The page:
Supporting Low-income Seniors
The Salvation Army Silvercrest Senior Residences fill a critical need for housing for low-income seniors. Residents pay only 30 percent of their income for housing, and the U.S. Department of Housing and Urban Development (HUD) pays the difference.

The 33 apartment-style communities across the Western U.S. range in size from 22 to 257 units with private kitchens and comfortable living quarters to encourage independent living.

Once pandemic restrictions eased, Mixon scheduled a meet-and-greet for the pen pal program so the seniors and students could finally put a face to the handwriting.

She set up the Silvercrest’s community room, expecting the event would wrap up within an hour.

Yet, two-and-a-half hours later, the seniors and students were still there, swapping stories, deepening bonds they’d started forming months ago through the many letters they’d exchanged.

“Neither the residents nor the students wanted to leave,” Mixon said. “It was one of the most amazing things I’ve seen. And the beautiful thing about it was that the students came up to me afterward, and they told me how it touched their lives and how it brought back feelings of what it was like to talk to their grandma or grandpa. So they were really able to connect on a deep level. And some of the students told me they were surprised that they got so into it.”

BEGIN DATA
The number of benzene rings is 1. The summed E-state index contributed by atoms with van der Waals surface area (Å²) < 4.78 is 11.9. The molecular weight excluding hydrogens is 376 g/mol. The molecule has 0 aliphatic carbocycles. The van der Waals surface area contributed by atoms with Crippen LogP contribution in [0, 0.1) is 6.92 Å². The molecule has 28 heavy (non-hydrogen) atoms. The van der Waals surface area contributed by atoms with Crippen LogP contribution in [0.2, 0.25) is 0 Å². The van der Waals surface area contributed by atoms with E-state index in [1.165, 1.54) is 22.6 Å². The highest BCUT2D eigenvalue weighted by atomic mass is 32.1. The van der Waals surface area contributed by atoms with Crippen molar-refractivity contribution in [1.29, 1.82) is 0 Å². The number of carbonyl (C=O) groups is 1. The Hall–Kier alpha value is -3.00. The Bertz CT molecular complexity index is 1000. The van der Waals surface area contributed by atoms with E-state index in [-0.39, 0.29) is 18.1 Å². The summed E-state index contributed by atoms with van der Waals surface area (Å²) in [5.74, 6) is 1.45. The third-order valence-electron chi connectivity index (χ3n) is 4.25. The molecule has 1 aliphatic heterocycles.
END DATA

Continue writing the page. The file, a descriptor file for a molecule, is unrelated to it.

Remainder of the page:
That’s one of the secret benefits of such programs: particularly in western society, ageist ideas are far too ubiquitous. As a result, older people can feel neglected and become even more isolated. But with intergenerational programming, younger people can see with their own eyes how valuable and non-intimidating seniors really are.

Students help decorate the facilities for various holidays, local high school orchestra members came to play live “oldies Valentune” music on Valentine’s Day, and the young and old alike sing karaoke together on Fridays at the Silvercrest. Mixon even invited Gaining Ground, a local agency that works with developmentally disabled children and adults, to join in for karaoke.

“It’s a really awesome way of showing our younger generation that old people aren’t scary,” Mixon said. “They’re really cool, actually.”

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Jared McKiernan

Jared McKiernan is a freelance writer based in California.